Swing Thoughts – Leaves of Grass; Mike Davis, USGA
By John Ehle
The completion of the 2011 U.S. Amateur on Sunday seemed to leave some unanswered questions regarding the scores recorded and the difficulty of Erin Hills. Some of my golfing pals believed that the scores reflected a vulnerability that may not bode well for the 2017 U.S. Open venue which has been touted as having the potential to be one of the most difficult courses in the world. Was Erin Hills defenseless?
Erin Hills played long enough, methinks, at a record 7,760 yards….the longest Amateur set-up in history. Without revisiting that old chestnut called “balls that fly too far”, let’s look at what Mike Davis and his blue-jacketed co-conspirators did to challenge the world’s finest amateur players.
Most importantly, they did not present a penal set-up. That was not their goal. This was not intended to be U.S. Open Lite. The fescue fairways were mowed down short and kept dry; characteristics only made possible by prohibiting cart use and leaving ample landing areas. Fescue grows vertically and it’s resilience is amplified by its affection for and resistance to hot, arid conditions. Tightly mowed fairways are extremely fast and long. Drives in the neighborhood of 375 yards are not unusual in these conditions, so these “kids” can reach 650 yard par 5s in two. It’s true that Mike Davis has been known to watch video of what golf balls do after they land on fairways. It’s who he is.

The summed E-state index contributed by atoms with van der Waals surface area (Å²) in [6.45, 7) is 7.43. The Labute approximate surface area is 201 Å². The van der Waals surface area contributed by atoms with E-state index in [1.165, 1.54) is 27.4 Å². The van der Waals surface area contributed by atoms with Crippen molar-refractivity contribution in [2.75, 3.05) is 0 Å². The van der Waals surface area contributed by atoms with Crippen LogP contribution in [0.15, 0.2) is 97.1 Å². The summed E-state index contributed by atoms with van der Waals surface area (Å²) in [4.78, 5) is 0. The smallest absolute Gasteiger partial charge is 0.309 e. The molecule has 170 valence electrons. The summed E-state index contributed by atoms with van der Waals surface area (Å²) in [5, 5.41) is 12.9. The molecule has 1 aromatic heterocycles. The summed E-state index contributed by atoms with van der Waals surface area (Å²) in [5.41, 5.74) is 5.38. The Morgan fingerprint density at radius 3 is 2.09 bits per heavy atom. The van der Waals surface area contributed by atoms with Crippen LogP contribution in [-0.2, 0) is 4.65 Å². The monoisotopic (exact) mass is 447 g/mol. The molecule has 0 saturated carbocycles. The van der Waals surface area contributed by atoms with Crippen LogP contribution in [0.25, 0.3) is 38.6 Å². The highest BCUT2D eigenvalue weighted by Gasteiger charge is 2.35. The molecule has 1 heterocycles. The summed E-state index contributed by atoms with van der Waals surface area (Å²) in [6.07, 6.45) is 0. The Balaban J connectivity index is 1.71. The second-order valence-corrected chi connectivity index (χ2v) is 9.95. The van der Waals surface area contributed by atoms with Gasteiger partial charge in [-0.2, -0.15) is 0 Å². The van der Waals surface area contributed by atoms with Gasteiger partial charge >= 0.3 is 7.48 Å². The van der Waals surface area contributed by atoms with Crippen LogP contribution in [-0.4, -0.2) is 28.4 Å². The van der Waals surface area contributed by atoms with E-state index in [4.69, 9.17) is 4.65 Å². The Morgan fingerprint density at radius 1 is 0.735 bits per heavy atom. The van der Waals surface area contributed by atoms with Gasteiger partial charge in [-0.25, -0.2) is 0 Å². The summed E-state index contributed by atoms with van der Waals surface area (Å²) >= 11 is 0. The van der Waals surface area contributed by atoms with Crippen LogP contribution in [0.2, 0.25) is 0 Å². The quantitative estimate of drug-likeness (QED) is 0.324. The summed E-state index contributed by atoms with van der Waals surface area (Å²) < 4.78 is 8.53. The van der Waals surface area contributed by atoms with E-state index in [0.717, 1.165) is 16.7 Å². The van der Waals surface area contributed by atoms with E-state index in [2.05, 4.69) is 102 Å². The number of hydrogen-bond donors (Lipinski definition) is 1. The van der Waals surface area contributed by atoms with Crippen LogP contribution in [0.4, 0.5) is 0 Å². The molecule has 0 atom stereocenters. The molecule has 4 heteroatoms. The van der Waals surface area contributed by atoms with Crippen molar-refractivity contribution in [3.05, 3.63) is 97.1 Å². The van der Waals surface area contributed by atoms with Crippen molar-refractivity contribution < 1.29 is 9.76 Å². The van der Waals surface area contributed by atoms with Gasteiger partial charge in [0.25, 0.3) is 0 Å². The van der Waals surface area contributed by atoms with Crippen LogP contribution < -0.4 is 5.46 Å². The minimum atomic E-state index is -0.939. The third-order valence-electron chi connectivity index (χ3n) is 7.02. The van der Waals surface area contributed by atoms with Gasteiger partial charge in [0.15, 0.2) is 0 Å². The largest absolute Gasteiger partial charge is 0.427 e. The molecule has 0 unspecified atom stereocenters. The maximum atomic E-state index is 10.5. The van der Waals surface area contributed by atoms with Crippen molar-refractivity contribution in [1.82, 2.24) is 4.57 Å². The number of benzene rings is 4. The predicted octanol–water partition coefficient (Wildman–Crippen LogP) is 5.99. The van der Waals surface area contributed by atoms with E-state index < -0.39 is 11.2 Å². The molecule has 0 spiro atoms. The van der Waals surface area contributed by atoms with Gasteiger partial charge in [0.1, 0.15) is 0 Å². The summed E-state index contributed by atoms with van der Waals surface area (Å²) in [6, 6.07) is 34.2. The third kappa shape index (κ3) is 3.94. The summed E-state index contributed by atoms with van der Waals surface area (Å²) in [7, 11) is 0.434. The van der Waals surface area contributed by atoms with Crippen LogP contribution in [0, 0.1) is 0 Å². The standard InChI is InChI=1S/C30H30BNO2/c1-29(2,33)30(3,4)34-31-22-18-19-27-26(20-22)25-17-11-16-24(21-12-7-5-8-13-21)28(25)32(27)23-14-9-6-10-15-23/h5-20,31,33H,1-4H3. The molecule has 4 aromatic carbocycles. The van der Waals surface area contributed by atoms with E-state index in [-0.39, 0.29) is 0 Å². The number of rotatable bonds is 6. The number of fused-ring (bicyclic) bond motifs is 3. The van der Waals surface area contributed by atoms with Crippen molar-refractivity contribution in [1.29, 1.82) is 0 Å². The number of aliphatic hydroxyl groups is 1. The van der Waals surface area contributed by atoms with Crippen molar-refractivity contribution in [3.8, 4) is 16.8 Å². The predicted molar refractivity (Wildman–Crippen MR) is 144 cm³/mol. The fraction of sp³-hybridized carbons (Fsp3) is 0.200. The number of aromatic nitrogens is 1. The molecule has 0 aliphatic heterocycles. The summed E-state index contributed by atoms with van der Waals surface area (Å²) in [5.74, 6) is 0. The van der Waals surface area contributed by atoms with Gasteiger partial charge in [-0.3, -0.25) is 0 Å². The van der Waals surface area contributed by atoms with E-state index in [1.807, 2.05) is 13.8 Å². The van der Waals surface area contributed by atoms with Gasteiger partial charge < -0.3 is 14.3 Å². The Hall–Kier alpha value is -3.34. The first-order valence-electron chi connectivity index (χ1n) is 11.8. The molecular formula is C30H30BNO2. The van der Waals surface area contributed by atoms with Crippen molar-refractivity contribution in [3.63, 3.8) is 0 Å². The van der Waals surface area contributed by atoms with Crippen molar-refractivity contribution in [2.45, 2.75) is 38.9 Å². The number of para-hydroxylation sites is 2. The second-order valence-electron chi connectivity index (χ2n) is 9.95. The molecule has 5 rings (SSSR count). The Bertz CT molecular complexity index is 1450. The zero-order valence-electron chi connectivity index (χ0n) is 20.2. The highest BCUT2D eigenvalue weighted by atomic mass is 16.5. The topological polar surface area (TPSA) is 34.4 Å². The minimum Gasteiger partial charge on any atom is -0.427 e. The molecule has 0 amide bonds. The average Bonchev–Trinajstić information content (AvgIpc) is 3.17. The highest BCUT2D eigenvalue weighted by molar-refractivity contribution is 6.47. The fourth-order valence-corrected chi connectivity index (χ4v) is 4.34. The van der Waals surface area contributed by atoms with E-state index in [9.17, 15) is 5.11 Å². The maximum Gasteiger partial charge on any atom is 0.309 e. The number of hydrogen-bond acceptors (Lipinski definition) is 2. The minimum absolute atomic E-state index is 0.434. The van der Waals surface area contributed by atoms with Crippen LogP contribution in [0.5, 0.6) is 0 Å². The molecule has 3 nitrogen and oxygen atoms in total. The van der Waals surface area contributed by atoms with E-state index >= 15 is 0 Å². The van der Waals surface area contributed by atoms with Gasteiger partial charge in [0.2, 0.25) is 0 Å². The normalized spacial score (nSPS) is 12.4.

The rough can be grown out and the fairways narrowed considerably increasing the likelihood that more golf balls will find the cabbage. It was not so they did not. The greens were probably Stimping at around 12. If they had wanted to push that number to 14 they could have. Remember Shinnecock? Those greens were on the edge of being dead.
Greens on golf courses are always two days from being dead if they are not maintained properly. Verticutting and topdressing them add to the speed and rolling them can exacerbate the already slick conditions. Topdressing is akin to playing basketball on a court which is covered with marbles. Verticutting subtracts organic matter, leaves of grass, reducing the opposition to the will of the golf ball. Less resistance, more speed. There was little evidence of effort to create that sort of mayhem on Erin Hills’ greens.
Erin Hills can be stretched out to 8,400 yards. My math suggests that the unexplored remainder of around 640 yards could be very creative during set-up…not to mention pin placements, which can be mean-spirited. Set a pin on the edge of a precipice at your club and sit back. It doesn’t take long for the hue and cry of “foul” to go up. Drop a golf ball on a modest slope and watch what happens. If it rolls out further than 3-4 feet, that is probably not a great candidate for a hole location. A rollout of 12-15 feet probably suggests that an invitation to visit with the Golf Committee is imminent.
The days of setting up golf courses with the intention of humbling the world’s finest golfers seems to be over…at least for now. The Amateur at Erin Hills ushered in the Mike Davis era at the USGA. Let’s hope that his run is as long and refreshing as its finely-crafted beginning.